Kids Test Kitchen is sponsored by Lee’s Marketplace
THERE’S NO DOUBT that most kids get more than enough to eat (climbing rates of childhood obesity are proof of that). The problem is, much of what they eat every day — like over-processed and fast foods — is calorie dense, but nutritionally slim. According to HealthyKids.org, many young children are now falling short on many essential vitamins including calcium, Vitamin E, fiber, potassium, and iron.
Filling your childs’ diets with healthy foods, and even better, healthy foods they help prepare, will set them up for the best chance for success on the day-to-day and throughout life.
That’s why Cache Valley Family Magazine, Lee’s Marketplace, and Love to Cook have joined forces for a Kids Test Kitchen to inspire local families to spend time together preparing and enjoying nutritious food.
Five Nutrients Kids Are Missing
CALCIUM: About one-third of kids ages 4 to 8 aren’t getting enough calcium, according to the latest government statistics. Calcium is not only good for building healthy bones and teeth, it also plays a vital role in the blood stream by helping regulate heart rhythm, blood clotting, and muscle function. Milk, yogurt, cheese, dry cereals, and collard greens are all great sources of calcium.
VITAMIN E: A whopping 80 percent of kids under the age of 8 are missing their daily vitamin E needs, according to studies from the University of Nebraska-Lincoln. The surprising culprit is fat-free and low-fat foods, which tend to be low in E, a vitamin that acts as an antioxidant, protecting cells from damage. The best sources for this nutrient include avocado, nuts, peanut butter, sunflower seeds, wheat germ, and spinach.
FIBER: Fiber is essential in healthy bowel movements, preventing constipation (a common issue for children), and helping kids feel full longer. Research also shows it can help fight cancer and reduce the risk of heart disease. Good sources of fiber include beans, most fruits and vegetables, or whole-grain bread/pasta/cereal.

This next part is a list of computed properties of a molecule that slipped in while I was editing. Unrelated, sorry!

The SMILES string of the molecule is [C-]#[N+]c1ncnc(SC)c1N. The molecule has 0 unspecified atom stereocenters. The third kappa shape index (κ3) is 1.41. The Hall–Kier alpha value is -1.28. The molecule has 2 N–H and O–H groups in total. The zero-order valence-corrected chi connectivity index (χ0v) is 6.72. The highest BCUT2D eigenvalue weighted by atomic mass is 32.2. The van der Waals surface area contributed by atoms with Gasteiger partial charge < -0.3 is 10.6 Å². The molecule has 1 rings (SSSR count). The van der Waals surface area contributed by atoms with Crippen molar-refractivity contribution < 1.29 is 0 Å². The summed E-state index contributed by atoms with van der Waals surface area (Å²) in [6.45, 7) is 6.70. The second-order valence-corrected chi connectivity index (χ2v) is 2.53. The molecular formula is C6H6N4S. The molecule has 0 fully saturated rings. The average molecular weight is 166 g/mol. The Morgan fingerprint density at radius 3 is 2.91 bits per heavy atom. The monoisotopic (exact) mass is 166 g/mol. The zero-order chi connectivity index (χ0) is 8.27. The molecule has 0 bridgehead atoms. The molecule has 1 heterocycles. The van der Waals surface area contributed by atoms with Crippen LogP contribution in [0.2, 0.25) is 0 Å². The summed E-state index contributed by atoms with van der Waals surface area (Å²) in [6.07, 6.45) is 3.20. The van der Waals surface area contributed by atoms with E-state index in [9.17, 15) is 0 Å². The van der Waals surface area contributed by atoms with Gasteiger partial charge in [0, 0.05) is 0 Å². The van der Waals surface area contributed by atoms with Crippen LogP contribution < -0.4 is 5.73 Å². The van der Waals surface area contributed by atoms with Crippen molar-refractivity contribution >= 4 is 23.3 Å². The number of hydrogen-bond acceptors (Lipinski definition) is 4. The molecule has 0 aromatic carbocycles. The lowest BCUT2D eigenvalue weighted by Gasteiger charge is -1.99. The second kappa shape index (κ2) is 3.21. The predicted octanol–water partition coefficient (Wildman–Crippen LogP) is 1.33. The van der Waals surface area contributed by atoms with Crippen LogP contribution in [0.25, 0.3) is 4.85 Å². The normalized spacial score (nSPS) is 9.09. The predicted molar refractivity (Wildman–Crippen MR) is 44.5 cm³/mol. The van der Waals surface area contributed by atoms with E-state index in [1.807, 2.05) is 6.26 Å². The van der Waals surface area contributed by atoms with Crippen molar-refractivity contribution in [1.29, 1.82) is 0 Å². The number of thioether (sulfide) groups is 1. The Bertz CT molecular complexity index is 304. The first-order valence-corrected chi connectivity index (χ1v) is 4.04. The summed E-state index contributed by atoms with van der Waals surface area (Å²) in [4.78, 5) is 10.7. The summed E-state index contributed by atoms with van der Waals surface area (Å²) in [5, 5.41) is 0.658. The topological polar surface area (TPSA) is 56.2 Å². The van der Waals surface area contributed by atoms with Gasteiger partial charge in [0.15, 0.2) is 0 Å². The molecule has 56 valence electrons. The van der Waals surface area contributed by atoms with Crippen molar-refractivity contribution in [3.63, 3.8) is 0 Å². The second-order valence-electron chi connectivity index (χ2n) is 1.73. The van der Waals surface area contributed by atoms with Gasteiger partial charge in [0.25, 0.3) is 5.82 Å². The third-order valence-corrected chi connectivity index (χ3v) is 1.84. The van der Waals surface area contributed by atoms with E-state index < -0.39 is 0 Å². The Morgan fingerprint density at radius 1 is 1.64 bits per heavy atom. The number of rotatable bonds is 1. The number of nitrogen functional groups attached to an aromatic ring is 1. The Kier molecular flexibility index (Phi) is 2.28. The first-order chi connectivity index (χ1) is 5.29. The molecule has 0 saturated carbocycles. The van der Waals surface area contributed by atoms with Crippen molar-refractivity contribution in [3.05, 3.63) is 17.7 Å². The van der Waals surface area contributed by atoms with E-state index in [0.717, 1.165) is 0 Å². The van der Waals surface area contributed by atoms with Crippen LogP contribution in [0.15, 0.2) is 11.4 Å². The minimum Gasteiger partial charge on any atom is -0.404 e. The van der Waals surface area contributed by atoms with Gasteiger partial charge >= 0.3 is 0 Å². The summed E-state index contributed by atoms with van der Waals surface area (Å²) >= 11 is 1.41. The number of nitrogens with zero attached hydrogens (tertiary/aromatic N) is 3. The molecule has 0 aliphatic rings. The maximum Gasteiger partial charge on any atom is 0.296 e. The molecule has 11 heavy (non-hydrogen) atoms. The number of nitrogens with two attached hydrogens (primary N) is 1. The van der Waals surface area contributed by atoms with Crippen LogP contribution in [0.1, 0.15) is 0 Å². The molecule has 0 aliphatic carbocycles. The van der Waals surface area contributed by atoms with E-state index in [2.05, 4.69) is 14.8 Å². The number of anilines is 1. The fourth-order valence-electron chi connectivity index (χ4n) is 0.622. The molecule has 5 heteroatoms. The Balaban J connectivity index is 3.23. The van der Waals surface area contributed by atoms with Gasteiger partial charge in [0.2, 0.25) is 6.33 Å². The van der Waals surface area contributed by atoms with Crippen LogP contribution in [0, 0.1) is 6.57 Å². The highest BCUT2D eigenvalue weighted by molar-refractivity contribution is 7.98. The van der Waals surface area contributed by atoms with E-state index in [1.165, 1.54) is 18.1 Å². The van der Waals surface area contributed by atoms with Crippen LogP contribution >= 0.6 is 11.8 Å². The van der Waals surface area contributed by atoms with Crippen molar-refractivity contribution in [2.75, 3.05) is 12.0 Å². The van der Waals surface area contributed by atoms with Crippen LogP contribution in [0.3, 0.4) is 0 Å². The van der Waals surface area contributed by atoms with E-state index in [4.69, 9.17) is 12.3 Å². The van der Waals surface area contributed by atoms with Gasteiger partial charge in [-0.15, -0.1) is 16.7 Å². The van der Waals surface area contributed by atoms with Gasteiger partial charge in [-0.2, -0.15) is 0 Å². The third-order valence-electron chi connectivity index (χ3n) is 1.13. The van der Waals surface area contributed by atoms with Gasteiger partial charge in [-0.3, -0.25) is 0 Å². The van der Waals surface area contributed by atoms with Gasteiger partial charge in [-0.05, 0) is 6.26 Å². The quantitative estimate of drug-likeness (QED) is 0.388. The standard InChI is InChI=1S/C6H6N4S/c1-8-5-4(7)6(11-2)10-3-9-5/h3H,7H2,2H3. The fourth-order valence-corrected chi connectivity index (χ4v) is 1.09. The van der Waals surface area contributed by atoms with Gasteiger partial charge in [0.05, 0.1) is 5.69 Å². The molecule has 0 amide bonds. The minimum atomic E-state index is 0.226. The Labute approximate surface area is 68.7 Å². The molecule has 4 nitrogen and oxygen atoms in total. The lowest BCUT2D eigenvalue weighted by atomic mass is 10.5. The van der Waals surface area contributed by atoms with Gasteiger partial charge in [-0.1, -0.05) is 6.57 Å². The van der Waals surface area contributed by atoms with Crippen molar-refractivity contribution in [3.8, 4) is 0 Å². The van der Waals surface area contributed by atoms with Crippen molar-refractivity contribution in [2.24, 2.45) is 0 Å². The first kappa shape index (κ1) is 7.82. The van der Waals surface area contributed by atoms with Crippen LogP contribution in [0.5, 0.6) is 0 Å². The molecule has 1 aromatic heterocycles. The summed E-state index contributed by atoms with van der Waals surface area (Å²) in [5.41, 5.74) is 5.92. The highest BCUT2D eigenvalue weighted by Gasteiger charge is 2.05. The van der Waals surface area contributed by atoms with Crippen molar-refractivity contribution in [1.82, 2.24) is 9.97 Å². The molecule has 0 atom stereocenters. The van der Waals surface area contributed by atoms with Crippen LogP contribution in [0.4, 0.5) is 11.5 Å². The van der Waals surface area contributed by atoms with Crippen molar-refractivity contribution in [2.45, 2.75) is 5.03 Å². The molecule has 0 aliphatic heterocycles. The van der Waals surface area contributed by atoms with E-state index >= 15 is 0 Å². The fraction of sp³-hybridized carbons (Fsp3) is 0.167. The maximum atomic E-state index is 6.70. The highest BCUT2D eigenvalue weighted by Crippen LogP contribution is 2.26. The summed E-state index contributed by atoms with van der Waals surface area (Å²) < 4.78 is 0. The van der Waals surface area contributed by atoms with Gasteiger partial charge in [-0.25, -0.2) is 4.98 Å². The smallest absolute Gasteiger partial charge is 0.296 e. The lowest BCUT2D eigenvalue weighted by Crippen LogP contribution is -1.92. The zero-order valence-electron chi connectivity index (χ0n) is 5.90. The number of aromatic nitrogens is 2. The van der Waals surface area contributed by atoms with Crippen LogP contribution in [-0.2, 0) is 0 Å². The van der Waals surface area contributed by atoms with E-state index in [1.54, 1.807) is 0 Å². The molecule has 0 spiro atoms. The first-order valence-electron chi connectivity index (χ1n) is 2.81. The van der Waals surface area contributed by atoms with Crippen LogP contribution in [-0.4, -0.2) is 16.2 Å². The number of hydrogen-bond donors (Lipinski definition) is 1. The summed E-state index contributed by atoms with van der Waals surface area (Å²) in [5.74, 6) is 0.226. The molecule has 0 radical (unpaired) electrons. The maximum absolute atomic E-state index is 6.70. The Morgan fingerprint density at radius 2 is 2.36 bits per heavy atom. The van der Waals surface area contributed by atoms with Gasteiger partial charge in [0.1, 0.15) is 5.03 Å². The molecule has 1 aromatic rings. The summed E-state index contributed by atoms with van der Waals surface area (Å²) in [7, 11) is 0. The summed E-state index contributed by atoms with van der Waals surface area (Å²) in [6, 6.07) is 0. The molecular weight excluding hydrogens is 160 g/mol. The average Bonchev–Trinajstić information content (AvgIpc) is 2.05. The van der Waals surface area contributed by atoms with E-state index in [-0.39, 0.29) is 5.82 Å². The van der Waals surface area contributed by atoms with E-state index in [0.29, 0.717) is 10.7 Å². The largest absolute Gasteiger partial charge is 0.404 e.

POTASSIUM: Potassium ensures normal heart and muscle function, maintains fluid balance, participates in energy production, and promotes strong bones. Most kids don’t get enough. Common potassium- rich sources include bananas, oranges, white and sweet potatoes, yogurt, milk, and some fish (like halibut and cod).
IRON: Iron helps the body make red blood cells, which carry oxygen through the body, and helps kids grow. Without it, kids become anemic. Red meat, beans, green leafy vegetables, tuna, eggs, and iron-fortified cereals are all rich sources for iron.
No-bake Protein Balls
1 cup Quick Oats
3/4 cup old fashioned oats
2 T cocoa powder
2 scoops chocolate orgain powder 1 cup creamy peanut butter
1/2 cup honey
1/4 cup mini semi-sweet chocolate chips
small glug of vanilla
1-2 T chia seeds
1-2 T ground flaxseed
- Stir together oats, cocoa powder, and chocolate orgain powder in a large bowl.
- Add peanut butter, honey, chocolate chips, vanilla, and optional ingredients and stir it all together until smooth.
- Line a small baking sheet with parchment or wax paper. Using a small cookie scoop, scoop the bombs out onto the cookie sheet.
- Freeze for a couple hours, then store in a Ziplock back in the fridge.
Join in the fun!
Would you like to take a cooking class, too? Love to Cook hosts a wide variety of cooking classes. Check out their ongoing schedule at luvtocook.com for more information and available dates.
Follow @cachevalleyfamilymag on Facebook and Instagram for future opportunities to join our next Kids Test Kitchen.